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Do Foundation Model Providers Comply with the Draft EU AI Act?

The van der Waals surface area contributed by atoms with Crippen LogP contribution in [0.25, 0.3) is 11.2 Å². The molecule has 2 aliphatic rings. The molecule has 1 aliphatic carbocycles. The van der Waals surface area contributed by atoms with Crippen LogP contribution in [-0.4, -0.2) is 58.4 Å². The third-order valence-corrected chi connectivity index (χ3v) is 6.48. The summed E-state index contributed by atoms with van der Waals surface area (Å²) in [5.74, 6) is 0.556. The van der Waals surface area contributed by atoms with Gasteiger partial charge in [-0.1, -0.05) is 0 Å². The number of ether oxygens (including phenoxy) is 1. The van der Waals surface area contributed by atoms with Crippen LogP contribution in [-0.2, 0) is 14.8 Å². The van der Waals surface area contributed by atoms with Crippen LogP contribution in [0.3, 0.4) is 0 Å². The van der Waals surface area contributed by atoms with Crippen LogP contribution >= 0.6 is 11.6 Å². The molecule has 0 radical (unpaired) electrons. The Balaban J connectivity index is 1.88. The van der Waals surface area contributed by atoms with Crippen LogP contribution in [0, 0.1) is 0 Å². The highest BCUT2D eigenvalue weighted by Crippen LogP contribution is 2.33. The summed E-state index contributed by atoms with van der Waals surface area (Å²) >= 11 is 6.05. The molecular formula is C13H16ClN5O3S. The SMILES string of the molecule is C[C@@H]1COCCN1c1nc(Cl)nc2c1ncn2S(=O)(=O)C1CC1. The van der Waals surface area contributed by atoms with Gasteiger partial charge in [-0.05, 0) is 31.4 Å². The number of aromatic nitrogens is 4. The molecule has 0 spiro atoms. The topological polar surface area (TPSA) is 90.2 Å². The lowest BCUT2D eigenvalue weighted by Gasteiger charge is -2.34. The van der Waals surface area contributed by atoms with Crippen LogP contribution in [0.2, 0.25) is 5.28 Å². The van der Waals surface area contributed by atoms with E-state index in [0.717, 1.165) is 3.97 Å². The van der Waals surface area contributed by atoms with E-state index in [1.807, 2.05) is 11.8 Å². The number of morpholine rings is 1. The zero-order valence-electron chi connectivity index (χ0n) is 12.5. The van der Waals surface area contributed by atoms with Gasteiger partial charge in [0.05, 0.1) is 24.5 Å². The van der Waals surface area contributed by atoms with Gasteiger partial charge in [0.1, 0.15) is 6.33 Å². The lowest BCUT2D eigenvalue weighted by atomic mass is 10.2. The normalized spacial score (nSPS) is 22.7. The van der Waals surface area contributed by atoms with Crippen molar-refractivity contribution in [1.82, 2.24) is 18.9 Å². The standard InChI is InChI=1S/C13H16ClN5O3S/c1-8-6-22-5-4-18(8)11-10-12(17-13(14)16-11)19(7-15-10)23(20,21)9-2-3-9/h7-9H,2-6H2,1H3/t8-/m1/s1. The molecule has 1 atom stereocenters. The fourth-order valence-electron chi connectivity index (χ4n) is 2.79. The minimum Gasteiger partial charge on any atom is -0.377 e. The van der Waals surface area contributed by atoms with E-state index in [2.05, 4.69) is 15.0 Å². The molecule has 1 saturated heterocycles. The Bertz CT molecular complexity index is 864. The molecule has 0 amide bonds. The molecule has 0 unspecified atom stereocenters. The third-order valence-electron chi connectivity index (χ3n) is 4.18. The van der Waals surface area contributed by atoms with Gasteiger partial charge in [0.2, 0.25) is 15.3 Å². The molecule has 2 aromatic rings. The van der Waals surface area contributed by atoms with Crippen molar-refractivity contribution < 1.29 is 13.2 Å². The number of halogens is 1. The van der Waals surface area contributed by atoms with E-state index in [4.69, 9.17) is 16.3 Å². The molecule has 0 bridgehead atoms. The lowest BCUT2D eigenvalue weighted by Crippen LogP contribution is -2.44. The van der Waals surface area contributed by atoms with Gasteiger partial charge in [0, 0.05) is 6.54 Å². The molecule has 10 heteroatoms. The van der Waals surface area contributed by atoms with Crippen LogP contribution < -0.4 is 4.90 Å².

Stanford University Center for Research on Foundation Models, Rishi Bommasani and Kevin Klyman and Daniel Zhang and Percy Liang: “Foundation models like ChatGPT are transforming society with their remarkable capabilities, serious risks, rapid deployment, unprecedented adoption, and unending controversy. Simultaneously, the European Union (EU) is finalizing its AI Act as the world’s first comprehensive regulation to govern AI, and just yesterday the European Parliament adopted a draft of the Act by a vote of 499 in favor, 28 against, and 93 abstentions. The Act includes explicit obligations for foundation model providers like OpenAI and Google. In this post, we evaluate whether major foundation model providers currently comply with these draft requirements and find that they largely do not. Foundation model providers rarely disclose adequate information regarding the data, compute, and deployment of their models as well as the key characteristics of the models themselves. In particular, foundation model providers generally do not comply with draft requirements to describe the use of copyrighted training data, the hardware used and emissions produced in training, and how they evaluate and test models. As a result, we recommend that policymakers prioritize transparency, informed by the AI Act’s requirements. Our assessment demonstrates that it is currently feasible for foundation model providers to comply with the AI Act, and that disclosure related to foundation models’ development, use, and performance would improve transparency in the entire ecosystem.”

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